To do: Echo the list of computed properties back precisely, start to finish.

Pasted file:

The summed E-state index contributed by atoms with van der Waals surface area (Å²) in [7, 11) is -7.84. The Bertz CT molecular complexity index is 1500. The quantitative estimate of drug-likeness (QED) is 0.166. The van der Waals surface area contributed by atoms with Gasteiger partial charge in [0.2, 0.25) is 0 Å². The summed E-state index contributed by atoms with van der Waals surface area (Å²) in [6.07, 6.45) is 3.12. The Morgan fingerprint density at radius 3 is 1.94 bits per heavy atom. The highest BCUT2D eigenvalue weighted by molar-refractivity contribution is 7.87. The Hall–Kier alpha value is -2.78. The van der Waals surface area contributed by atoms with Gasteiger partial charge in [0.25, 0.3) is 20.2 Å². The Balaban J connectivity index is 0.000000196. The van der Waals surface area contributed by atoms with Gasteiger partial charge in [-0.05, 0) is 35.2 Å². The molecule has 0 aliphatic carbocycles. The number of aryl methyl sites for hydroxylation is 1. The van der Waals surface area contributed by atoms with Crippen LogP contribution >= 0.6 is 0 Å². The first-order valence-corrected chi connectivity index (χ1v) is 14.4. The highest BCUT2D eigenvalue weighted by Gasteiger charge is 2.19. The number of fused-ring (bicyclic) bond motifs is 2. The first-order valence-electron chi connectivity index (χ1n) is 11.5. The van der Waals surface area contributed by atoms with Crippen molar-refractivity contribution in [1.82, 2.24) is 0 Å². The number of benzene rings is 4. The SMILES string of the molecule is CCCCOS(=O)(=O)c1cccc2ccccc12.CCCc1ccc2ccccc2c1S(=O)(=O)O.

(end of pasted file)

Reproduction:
The summed E-state index contributed by atoms with van der Waals surface area (Å²) in [7, 11) is -7.84. The Bertz CT molecular complexity index is 1500. The quantitative estimate of drug-likeness (QED) is 0.166. The van der Waals surface area contributed by atoms with Gasteiger partial charge in [0.2, 0.25) is 0 Å². The summed E-state index contributed by atoms with van der Waals surface area (Å²) in [6.07, 6.45) is 3.12. The Morgan fingerprint density at radius 3 is 1.94 bits per heavy atom. The highest BCUT2D eigenvalue weighted by molar-refractivity contribution is 7.87. The Hall–Kier alpha value is -2.78. The van der Waals surface area contributed by atoms with Gasteiger partial charge in [0.25, 0.3) is 20.2 Å². The Balaban J connectivity index is 0.000000196. The van der Waals surface area contributed by atoms with Gasteiger partial charge in [-0.05, 0) is 35.2 Å². The molecule has 0 aliphatic carbocycles. The number of aryl methyl sites for hydroxylation is 1. The van der Waals surface area contributed by atoms with Crippen LogP contribution >= 0.6 is 0 Å². The first-order valence-corrected chi connectivity index (χ1v) is 14.4. The highest BCUT2D eigenvalue weighted by Gasteiger charge is 2.19. The number of fused-ring (bicyclic) bond motifs is 2. The first-order valence-electron chi connectivity index (χ1n) is 11.5. The van der Waals surface area contributed by atoms with Crippen molar-refractivity contribution in [1.82, 2.24) is 0 Å². The number of benzene rings is 4. The SMILES string of the molecule is CCCCOS(=O)(=O)c1cccc2ccccc12.CCCc1ccc2ccccc2c1S(=O)(=O)O.